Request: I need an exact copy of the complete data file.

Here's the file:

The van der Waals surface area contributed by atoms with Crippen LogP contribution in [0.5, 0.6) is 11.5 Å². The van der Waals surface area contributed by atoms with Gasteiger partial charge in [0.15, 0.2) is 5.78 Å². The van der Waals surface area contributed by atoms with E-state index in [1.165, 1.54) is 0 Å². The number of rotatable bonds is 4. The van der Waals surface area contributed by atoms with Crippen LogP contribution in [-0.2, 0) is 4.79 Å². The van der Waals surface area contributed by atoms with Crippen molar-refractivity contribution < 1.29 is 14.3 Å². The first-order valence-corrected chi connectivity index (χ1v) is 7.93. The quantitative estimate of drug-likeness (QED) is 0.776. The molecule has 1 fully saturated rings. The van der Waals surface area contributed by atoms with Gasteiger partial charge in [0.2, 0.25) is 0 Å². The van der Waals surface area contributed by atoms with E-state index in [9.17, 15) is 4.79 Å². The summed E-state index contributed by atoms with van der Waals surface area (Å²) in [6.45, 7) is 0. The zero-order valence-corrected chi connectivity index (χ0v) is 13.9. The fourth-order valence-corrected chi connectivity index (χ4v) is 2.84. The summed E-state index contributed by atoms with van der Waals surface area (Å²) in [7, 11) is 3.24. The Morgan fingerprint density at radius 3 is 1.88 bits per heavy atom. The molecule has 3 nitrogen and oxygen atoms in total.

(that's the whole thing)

The van der Waals surface area contributed by atoms with Crippen LogP contribution in [0.5, 0.6) is 11.5 Å². The van der Waals surface area contributed by atoms with Gasteiger partial charge in [0.15, 0.2) is 5.78 Å². The van der Waals surface area contributed by atoms with E-state index in [1.165, 1.54) is 0 Å². The number of rotatable bonds is 4. The van der Waals surface area contributed by atoms with Crippen LogP contribution in [-0.2, 0) is 4.79 Å². The van der Waals surface area contributed by atoms with Crippen molar-refractivity contribution < 1.29 is 14.3 Å². The first-order valence-corrected chi connectivity index (χ1v) is 7.93. The quantitative estimate of drug-likeness (QED) is 0.776. The molecule has 1 fully saturated rings. The van der Waals surface area contributed by atoms with Gasteiger partial charge in [0.2, 0.25) is 0 Å². The van der Waals surface area contributed by atoms with E-state index in [9.17, 15) is 4.79 Å². The summed E-state index contributed by atoms with van der Waals surface area (Å²) in [6.45, 7) is 0. The zero-order valence-corrected chi connectivity index (χ0v) is 13.9. The fourth-order valence-corrected chi connectivity index (χ4v) is 2.84. The summed E-state index contributed by atoms with van der Waals surface area (Å²) in [7, 11) is 3.24. The Morgan fingerprint density at radius 3 is 1.88 bits per heavy atom. The molecule has 3 nitrogen and oxygen atoms in total.